• Carefully sets the stage for a positive learning experience, offers time for reflection, and seeks constant feedback from the learner
  • Deliberately elicits the learners’ emotions in order to enhance, and deepen, their learning experience
  • Values the questions over the answers
  • Strives to relate Jewish text, stories, songs, and collective history to the learners’ own personal narratives
  • Focuses on the group experience – the educator builds a sense of culture, trust, familiarity, and community amongst the group of learners; and the experience thrives from group dynamics
  • Views Jewish education as values-driven
  • Wants each learner to take away something different from the learning experience, rather than a specific, predetermined objective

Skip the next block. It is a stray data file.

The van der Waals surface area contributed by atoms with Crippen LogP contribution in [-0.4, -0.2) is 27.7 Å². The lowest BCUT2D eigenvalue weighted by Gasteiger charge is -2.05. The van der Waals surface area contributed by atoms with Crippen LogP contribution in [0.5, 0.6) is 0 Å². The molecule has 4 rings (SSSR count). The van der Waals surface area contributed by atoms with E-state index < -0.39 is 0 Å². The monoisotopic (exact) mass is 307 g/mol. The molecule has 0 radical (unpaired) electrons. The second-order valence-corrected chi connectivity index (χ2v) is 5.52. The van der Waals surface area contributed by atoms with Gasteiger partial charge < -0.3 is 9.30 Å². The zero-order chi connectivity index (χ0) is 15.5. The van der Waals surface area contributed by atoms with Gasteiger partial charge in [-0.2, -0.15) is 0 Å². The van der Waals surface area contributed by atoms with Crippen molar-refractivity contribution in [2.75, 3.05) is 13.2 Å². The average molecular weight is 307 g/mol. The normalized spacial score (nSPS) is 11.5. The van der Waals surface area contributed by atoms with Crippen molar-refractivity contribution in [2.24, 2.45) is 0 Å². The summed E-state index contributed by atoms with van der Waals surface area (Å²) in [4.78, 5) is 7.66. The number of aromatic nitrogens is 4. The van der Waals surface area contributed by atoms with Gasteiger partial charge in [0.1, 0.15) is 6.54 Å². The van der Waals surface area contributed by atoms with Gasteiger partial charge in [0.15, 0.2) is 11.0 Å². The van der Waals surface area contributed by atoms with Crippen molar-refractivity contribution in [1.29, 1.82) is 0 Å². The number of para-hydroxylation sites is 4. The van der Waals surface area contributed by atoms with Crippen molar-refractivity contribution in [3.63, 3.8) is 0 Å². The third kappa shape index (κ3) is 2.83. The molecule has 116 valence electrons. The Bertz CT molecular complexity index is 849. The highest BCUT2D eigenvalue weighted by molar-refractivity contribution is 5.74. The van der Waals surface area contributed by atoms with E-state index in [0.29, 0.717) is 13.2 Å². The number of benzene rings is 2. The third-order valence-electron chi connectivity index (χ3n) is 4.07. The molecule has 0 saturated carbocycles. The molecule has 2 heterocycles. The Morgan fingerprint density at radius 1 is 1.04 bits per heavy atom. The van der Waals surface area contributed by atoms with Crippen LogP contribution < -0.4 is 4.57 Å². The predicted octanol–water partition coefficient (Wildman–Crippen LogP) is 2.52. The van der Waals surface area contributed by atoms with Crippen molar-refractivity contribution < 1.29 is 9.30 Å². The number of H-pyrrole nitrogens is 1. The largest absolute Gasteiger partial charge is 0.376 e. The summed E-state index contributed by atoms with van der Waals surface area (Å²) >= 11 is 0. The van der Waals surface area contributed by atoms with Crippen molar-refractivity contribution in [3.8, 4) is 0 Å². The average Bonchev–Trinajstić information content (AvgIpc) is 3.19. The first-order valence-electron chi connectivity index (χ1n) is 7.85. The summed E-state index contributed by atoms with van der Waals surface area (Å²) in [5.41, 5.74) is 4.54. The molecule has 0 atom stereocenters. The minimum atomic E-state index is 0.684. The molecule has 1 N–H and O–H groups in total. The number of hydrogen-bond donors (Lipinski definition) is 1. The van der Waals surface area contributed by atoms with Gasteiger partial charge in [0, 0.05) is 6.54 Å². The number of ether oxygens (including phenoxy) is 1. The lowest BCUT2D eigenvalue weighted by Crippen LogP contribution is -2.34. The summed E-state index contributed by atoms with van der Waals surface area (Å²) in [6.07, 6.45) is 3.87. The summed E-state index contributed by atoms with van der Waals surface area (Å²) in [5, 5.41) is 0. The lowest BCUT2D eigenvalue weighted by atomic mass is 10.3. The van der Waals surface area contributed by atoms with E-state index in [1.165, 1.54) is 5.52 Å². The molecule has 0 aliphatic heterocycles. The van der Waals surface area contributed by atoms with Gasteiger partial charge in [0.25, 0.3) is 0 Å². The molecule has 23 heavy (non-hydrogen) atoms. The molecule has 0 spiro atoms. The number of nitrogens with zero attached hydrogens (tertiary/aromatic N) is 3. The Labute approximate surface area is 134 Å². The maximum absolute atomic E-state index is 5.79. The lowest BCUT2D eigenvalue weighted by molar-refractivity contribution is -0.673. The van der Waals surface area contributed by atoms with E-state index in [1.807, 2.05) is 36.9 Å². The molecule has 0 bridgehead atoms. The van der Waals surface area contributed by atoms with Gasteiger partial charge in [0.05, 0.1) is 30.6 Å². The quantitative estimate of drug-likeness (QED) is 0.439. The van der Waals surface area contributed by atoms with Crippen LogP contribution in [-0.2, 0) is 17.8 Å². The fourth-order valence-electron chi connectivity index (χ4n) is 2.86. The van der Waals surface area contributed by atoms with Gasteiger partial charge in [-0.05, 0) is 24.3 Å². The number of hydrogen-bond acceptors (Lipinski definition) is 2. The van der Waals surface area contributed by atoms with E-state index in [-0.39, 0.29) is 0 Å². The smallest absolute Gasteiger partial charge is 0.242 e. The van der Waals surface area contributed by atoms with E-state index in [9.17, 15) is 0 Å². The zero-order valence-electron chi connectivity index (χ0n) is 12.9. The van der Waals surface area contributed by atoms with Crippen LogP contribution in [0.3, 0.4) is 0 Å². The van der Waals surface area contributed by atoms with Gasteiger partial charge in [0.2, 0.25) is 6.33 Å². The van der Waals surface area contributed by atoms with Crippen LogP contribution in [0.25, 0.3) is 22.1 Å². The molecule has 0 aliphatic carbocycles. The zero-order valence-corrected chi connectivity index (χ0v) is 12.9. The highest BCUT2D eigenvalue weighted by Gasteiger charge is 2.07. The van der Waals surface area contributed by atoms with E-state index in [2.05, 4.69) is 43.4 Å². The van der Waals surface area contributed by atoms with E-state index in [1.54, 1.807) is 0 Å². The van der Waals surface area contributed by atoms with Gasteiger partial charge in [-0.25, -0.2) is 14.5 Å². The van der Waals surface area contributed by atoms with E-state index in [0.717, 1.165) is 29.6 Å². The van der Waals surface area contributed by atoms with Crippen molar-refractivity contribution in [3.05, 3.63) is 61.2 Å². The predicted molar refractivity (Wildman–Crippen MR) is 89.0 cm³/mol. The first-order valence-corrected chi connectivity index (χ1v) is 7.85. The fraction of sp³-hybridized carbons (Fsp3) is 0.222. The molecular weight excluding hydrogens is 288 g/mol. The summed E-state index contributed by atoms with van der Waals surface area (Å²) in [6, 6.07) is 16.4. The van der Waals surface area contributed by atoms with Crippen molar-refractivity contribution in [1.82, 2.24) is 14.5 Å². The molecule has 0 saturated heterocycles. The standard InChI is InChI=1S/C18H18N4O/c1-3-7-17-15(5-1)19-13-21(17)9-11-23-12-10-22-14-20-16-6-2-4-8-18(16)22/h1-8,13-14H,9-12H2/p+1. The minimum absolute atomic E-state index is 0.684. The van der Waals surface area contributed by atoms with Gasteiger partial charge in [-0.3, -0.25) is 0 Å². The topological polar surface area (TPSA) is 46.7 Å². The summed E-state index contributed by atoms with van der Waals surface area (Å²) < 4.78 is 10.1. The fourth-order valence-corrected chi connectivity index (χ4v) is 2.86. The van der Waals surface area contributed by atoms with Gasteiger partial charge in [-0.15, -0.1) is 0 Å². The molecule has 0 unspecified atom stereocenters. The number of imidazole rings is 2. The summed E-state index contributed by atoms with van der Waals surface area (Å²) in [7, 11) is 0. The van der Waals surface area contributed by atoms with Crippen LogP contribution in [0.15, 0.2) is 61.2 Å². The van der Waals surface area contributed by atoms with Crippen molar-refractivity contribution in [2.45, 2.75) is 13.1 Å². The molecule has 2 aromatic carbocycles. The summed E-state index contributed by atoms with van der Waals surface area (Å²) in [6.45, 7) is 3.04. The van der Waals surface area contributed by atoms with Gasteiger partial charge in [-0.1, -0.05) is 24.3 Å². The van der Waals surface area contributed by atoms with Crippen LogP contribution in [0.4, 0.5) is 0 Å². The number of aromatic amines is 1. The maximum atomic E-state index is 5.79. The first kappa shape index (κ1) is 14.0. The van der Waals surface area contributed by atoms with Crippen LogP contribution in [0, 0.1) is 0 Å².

• Connects the learning experience to the learners’ future experiences – asks learners, “How can this value be applied in the future?”
  • Questions and challenges the learners’ beliefs, and offers an educational experience and opportunity to re-evaluate them
  • Leaves the participant “wanting more”

An experiential Jewish educator

  • Embodies the Jewish values that they teach – the integrity of the role model is absolutely vital to his/her success
  • Is open, warm, enthusiastic, and knowledgeable
  • Comfortably engages students in structured, and organic, conversations about Israel
  • Is Jewishly literate – familiar with classical Jewish texts, practices, holidays and ritual
  • Has a knack for getting people to talk about themselves and their journeys
  • Asks good questions
  • Selectively shares stories about his/her own personal practices, beliefs, and struggles, in order to enhance the experience of the learner